The complete divergence in both economic sentiment and monetary policy between the European Central Bank (ECB) and US Federal Reserve is turning into a continually widening tunnel, which has just widened even further. The overall Eurozone inflation reading for December was just announced at an annualised negative 0.6%, meaning more Eurozone deflation than forecast and following the trend set by Germany yesterday. Once again, the main catalyst behind the deflation reading has been the complete drop in the price of oil but with the commodity still unable to find a floor, further deflation is expected as the year continues.
The downside deflation threats that the Eurozone faces this year are severe and will continue to reaffirm the longer-term bearish outlook on the Eurodollar. Although all attention is on the crumbling oil prices being the main culprit behind the deflation reading, core inflation was still announced at a record low of 0.5% – highlighting the challenge the ECB face when it comes to reinvigorating economic growth. Meanwhile, the USD is continually being supported by repeated indications from the Federal Reserve that it will be raising US interest rates and when the time for a rate increase approaches, the probable USD rally will inevitably weigh on the Euro. With these factors in mind, it is increasingly difficult to envisage the EURUSD bouncing to the upside to anything other than USD profit-taking as investors lose patience with the fact that the Federal Reserve will not rush to raise rates.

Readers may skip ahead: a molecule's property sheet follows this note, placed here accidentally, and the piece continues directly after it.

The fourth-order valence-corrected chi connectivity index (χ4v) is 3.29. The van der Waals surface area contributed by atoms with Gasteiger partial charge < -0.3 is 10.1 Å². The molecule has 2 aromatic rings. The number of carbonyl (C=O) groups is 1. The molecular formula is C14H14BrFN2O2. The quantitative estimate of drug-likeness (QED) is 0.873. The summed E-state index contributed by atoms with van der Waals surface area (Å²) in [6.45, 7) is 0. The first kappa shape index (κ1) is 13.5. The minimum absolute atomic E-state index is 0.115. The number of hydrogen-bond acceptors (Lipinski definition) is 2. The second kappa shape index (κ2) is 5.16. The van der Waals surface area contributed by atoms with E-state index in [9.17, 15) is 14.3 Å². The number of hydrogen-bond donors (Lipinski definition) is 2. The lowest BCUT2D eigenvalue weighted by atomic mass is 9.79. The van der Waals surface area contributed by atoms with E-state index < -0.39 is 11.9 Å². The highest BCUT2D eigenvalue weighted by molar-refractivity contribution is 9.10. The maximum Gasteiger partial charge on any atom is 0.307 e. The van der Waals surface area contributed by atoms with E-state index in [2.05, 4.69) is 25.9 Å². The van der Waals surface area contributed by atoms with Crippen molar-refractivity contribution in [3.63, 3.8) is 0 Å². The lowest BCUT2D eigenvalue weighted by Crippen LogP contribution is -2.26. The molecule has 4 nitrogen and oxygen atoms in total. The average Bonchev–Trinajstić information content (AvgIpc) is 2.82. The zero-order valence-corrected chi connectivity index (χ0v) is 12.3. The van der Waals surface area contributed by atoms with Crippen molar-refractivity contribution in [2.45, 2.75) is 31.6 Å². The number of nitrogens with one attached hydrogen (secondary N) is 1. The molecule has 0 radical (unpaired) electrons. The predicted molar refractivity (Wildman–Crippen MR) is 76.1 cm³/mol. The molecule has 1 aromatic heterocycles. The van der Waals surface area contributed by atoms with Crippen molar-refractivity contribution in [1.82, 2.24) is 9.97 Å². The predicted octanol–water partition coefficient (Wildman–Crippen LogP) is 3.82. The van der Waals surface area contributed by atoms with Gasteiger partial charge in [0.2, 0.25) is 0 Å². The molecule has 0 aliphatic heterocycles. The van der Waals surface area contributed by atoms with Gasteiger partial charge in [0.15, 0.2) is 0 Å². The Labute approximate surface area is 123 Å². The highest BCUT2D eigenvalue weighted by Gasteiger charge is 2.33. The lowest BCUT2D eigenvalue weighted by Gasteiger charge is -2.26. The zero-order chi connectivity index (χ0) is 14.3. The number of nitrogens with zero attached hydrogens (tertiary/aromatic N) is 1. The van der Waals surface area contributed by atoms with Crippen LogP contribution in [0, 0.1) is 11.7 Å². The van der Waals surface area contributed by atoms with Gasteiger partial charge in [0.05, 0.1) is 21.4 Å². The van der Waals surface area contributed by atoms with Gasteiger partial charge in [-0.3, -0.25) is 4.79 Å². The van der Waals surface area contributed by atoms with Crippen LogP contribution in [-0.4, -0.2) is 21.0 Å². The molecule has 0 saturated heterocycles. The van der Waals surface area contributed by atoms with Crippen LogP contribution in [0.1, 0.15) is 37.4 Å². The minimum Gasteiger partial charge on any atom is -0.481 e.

Meanwhile, the Ruble has continued to face punishment following an extended round of economic sanctions on Russia now being followed by an unexpected interest rate cut by the Central Bank of Russia (CBR). The USDRUB has now approached 71.7625 with the pair very much appearing to be on track to close above 70 for the first time in history. As continually mentioned, the CBR faces an extremely tough task in preventing Ruble weakness. Interest rate adjustments are leading to further Ruble weakness, because it just provides clarity to traders that it is struggling to tame Ruble weakness.
The issue that the CBR faces is that the economic outlook is so aggressively against the Russian economy that it just highlights to traders that the longer-term Ruble picture is very much more weakness. Extended rounds of economic sanctions are just going to add more pain to an economy that is already about to enter an inevitable recession later this year. Not only this, but the economy is certain to face extra unexpected pressure following the collapse in the price of oil. Current expectations are for the pair to re-climb to the historic high of 80 before April, but if the CBR continues to shift its stance on interest rates, it could happen sooner than that.